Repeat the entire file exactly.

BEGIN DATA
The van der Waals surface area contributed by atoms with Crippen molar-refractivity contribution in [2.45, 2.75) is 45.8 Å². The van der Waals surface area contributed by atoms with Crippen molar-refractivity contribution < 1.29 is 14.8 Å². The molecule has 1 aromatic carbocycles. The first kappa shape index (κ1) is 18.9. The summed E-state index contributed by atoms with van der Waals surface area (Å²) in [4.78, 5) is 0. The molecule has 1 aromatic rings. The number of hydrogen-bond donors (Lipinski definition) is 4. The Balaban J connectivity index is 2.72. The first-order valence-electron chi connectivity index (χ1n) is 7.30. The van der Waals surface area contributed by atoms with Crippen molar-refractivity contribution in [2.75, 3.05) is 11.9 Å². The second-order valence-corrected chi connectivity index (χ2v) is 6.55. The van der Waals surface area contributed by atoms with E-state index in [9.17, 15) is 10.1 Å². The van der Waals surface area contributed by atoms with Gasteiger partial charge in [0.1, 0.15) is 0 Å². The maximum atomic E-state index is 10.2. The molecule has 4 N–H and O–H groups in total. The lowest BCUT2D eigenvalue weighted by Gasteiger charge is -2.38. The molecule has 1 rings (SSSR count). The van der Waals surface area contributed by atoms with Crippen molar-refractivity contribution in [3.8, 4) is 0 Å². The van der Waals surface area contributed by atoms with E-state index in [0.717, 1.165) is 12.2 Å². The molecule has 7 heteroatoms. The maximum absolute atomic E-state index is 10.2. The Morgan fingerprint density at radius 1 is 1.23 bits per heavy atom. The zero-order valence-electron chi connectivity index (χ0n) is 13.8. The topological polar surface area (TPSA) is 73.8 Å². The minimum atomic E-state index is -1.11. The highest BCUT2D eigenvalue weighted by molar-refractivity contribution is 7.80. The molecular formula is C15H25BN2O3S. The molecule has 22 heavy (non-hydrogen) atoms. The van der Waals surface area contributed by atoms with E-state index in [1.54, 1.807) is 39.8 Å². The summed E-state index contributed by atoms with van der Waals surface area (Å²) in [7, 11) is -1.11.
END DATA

The van der Waals surface area contributed by atoms with Crippen molar-refractivity contribution in [2.45, 2.75) is 45.8 Å². The van der Waals surface area contributed by atoms with Crippen molar-refractivity contribution < 1.29 is 14.8 Å². The molecule has 1 aromatic carbocycles. The first kappa shape index (κ1) is 18.9. The summed E-state index contributed by atoms with van der Waals surface area (Å²) in [4.78, 5) is 0. The molecule has 1 aromatic rings. The number of hydrogen-bond donors (Lipinski definition) is 4. The Balaban J connectivity index is 2.72. The first-order valence-electron chi connectivity index (χ1n) is 7.30. The van der Waals surface area contributed by atoms with Crippen molar-refractivity contribution in [2.75, 3.05) is 11.9 Å². The second-order valence-corrected chi connectivity index (χ2v) is 6.55. The van der Waals surface area contributed by atoms with E-state index in [9.17, 15) is 10.1 Å². The van der Waals surface area contributed by atoms with Gasteiger partial charge in [0.1, 0.15) is 0 Å². The maximum atomic E-state index is 10.2. The molecule has 4 N–H and O–H groups in total. The lowest BCUT2D eigenvalue weighted by Gasteiger charge is -2.38. The molecule has 1 rings (SSSR count). The van der Waals surface area contributed by atoms with Crippen molar-refractivity contribution in [3.8, 4) is 0 Å². The van der Waals surface area contributed by atoms with E-state index in [0.717, 1.165) is 12.2 Å². The molecule has 7 heteroatoms. The maximum absolute atomic E-state index is 10.2. The Morgan fingerprint density at radius 1 is 1.23 bits per heavy atom. The zero-order valence-electron chi connectivity index (χ0n) is 13.8. The topological polar surface area (TPSA) is 73.8 Å². The minimum atomic E-state index is -1.11. The highest BCUT2D eigenvalue weighted by molar-refractivity contribution is 7.80. The molecular formula is C15H25BN2O3S. The molecule has 22 heavy (non-hydrogen) atoms. The van der Waals surface area contributed by atoms with E-state index in [1.54, 1.807) is 39.8 Å². The summed E-state index contributed by atoms with van der Waals surface area (Å²) in [7, 11) is -1.11.